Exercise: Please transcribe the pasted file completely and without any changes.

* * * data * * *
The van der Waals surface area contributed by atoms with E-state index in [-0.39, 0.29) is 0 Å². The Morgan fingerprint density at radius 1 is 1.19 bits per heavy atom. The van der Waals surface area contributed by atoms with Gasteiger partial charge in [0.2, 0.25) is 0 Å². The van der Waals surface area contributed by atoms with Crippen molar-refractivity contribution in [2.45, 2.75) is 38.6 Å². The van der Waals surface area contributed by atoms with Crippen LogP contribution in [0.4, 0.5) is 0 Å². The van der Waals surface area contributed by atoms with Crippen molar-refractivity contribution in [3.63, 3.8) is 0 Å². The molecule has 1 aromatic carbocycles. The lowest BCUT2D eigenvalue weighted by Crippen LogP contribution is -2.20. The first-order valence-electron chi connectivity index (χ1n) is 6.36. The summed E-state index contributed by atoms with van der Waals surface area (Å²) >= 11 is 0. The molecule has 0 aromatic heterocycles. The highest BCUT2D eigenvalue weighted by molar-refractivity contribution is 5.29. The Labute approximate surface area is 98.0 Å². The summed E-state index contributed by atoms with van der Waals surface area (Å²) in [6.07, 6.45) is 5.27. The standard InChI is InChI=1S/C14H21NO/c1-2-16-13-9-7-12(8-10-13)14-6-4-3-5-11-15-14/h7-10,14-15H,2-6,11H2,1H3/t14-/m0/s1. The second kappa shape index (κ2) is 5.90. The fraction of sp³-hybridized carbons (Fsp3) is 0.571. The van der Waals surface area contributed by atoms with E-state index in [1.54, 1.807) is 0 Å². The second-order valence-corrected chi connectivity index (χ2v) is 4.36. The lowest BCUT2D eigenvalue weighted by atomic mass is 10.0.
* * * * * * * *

The van der Waals surface area contributed by atoms with E-state index in [-0.39, 0.29) is 0 Å². The Morgan fingerprint density at radius 1 is 1.19 bits per heavy atom. The van der Waals surface area contributed by atoms with Gasteiger partial charge in [0.2, 0.25) is 0 Å². The van der Waals surface area contributed by atoms with Crippen molar-refractivity contribution in [2.45, 2.75) is 38.6 Å². The van der Waals surface area contributed by atoms with Crippen LogP contribution in [0.4, 0.5) is 0 Å². The van der Waals surface area contributed by atoms with Crippen molar-refractivity contribution in [3.63, 3.8) is 0 Å². The molecule has 1 aromatic carbocycles. The lowest BCUT2D eigenvalue weighted by Crippen LogP contribution is -2.20. The first-order valence-electron chi connectivity index (χ1n) is 6.36. The summed E-state index contributed by atoms with van der Waals surface area (Å²) >= 11 is 0. The molecule has 0 aromatic heterocycles. The highest BCUT2D eigenvalue weighted by molar-refractivity contribution is 5.29. The Labute approximate surface area is 98.0 Å². The summed E-state index contributed by atoms with van der Waals surface area (Å²) in [6.07, 6.45) is 5.27. The standard InChI is InChI=1S/C14H21NO/c1-2-16-13-9-7-12(8-10-13)14-6-4-3-5-11-15-14/h7-10,14-15H,2-6,11H2,1H3/t14-/m0/s1. The second kappa shape index (κ2) is 5.90. The fraction of sp³-hybridized carbons (Fsp3) is 0.571. The van der Waals surface area contributed by atoms with E-state index in [1.54, 1.807) is 0 Å². The second-order valence-corrected chi connectivity index (χ2v) is 4.36. The lowest BCUT2D eigenvalue weighted by atomic mass is 10.0.